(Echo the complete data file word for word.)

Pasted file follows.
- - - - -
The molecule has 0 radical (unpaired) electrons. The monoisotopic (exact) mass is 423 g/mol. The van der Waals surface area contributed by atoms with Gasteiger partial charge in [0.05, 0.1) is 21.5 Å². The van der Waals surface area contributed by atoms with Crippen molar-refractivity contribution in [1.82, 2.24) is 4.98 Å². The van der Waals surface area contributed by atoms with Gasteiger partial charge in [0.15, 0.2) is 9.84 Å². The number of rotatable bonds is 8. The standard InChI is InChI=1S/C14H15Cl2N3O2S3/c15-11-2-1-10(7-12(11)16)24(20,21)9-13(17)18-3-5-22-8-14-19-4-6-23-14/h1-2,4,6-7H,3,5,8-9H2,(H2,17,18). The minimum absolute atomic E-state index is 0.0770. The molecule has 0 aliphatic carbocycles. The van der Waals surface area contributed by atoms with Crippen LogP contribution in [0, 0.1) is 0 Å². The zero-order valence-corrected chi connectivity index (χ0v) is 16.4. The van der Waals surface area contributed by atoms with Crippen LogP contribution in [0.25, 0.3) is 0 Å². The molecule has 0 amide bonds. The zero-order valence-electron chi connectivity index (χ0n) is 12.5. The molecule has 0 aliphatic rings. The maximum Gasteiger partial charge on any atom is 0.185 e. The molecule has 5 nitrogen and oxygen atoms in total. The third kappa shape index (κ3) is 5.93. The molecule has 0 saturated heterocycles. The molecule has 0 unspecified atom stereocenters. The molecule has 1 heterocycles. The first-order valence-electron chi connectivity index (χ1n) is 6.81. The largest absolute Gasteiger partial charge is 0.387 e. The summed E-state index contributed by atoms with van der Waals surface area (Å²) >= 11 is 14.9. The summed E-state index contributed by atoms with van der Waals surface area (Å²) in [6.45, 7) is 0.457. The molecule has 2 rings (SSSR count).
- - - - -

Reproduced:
The molecule has 0 radical (unpaired) electrons. The monoisotopic (exact) mass is 423 g/mol. The van der Waals surface area contributed by atoms with Gasteiger partial charge in [0.05, 0.1) is 21.5 Å². The van der Waals surface area contributed by atoms with Crippen molar-refractivity contribution in [1.82, 2.24) is 4.98 Å². The van der Waals surface area contributed by atoms with Gasteiger partial charge in [0.15, 0.2) is 9.84 Å². The number of rotatable bonds is 8. The standard InChI is InChI=1S/C14H15Cl2N3O2S3/c15-11-2-1-10(7-12(11)16)24(20,21)9-13(17)18-3-5-22-8-14-19-4-6-23-14/h1-2,4,6-7H,3,5,8-9H2,(H2,17,18). The minimum absolute atomic E-state index is 0.0770. The molecule has 0 aliphatic carbocycles. The van der Waals surface area contributed by atoms with Crippen LogP contribution in [0, 0.1) is 0 Å². The zero-order valence-corrected chi connectivity index (χ0v) is 16.4. The van der Waals surface area contributed by atoms with Crippen LogP contribution in [0.25, 0.3) is 0 Å². The molecule has 0 amide bonds. The zero-order valence-electron chi connectivity index (χ0n) is 12.5. The molecule has 0 aliphatic rings. The maximum Gasteiger partial charge on any atom is 0.185 e. The molecule has 5 nitrogen and oxygen atoms in total. The third kappa shape index (κ3) is 5.93. The molecule has 0 saturated heterocycles. The molecule has 0 unspecified atom stereocenters. The molecule has 1 heterocycles. The first-order valence-electron chi connectivity index (χ1n) is 6.81. The largest absolute Gasteiger partial charge is 0.387 e. The summed E-state index contributed by atoms with van der Waals surface area (Å²) >= 11 is 14.9. The summed E-state index contributed by atoms with van der Waals surface area (Å²) in [6.45, 7) is 0.457. The molecule has 2 rings (SSSR count).